The Psychology of
Philip Zimbardo, a professor of social psychology at Stanford University, conducted a
remarkable experiment. Recent prison uprisings had piqued his interest in what it means
psychologically to be a prisoner or a prison guard. Why were prisoners so disposed toward
violence? Why were prison guards so brutal?
seemed obvious. Prisoners are violent because of the type of people they are: antisocial
criminals who have little regard for other people. Guards are brutal because only brutal
people are attracted to such an occupation in the first place.
suspected that the dynamics of prison life depend on more than the personalities of the
individuals involved. He wondered whether the structure of the prison situation played a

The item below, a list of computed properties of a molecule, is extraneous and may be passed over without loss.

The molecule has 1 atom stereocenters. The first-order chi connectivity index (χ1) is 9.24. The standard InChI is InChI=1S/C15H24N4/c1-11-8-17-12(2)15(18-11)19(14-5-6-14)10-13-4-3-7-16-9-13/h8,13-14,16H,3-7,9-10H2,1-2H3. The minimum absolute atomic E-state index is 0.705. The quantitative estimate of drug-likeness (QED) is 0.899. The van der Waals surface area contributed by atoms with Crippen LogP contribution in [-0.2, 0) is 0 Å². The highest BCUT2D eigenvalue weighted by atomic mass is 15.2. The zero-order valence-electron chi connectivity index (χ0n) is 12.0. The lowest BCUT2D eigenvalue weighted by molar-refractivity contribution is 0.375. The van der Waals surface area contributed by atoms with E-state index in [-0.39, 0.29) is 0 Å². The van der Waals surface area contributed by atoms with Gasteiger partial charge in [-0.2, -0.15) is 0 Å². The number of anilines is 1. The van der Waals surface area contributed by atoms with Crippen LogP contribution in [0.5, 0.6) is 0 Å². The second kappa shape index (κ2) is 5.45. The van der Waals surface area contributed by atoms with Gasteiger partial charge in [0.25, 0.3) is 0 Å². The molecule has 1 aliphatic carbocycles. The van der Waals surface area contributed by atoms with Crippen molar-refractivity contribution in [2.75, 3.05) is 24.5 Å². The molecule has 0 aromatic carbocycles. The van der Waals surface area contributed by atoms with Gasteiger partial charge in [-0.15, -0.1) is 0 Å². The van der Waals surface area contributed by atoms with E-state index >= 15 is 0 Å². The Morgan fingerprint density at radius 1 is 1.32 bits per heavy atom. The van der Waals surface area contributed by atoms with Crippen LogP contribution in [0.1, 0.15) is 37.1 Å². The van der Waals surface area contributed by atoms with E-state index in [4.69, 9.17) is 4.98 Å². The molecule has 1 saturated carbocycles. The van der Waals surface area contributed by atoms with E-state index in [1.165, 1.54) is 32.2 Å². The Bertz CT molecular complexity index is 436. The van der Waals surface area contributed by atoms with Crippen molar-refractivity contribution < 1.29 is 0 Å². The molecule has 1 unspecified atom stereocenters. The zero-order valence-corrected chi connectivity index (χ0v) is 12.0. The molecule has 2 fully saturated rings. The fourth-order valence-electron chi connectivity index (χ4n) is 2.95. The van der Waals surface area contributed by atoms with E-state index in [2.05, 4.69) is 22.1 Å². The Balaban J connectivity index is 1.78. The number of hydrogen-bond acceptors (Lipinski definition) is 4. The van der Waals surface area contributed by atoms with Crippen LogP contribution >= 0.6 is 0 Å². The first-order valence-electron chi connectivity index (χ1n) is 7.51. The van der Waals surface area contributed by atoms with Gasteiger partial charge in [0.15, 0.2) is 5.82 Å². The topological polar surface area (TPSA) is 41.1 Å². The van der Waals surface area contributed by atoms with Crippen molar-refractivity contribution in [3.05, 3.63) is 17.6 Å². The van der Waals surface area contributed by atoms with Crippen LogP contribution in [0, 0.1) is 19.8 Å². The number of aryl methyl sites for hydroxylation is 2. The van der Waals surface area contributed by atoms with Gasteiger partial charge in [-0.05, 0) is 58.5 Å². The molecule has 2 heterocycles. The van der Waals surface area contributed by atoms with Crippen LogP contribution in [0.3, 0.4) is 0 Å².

part in turning prisoners and guards into mean and violent people.
With the help
of several colleagues, Zimbardo created a mock prison in the basement of the Stanford
psychology building. There he could observe volunteer subjects in the roles of prisoners
Of the 70 or
so students who answered his ad for volunteers, Zimbardo chose two dozen mature,
emotionally stable, intelligent young men to be part of the study. None had a criminal
record. They were, as he put it, the "cream of the crop of this generation."1
were designated as "prisoners" with a flip of a coin; the rest served as
When it was
time for the experiment to begin, the prisoners were unexpectedly picked up at their homes
by a city police officer in a squad car. They were searched, handcuffed, fingerprinted,
blindfolded, and taken to the "prison."
prisoners were stripped, given a uniform and number, and placed in a cell with two other
inmates. They were told the cell would be their home for the next 2 weeks.
guards arrived, they were informed that they had the authority to make up their own rules
for maintaining law, order, and respect in the prison and were free to improvise new ones
at any time during their 8-hour shifts on duty.
experiment was supposed to last for 2 weeks, it had to be stopped after only 6 days.
Zimbardo described the situation as follows: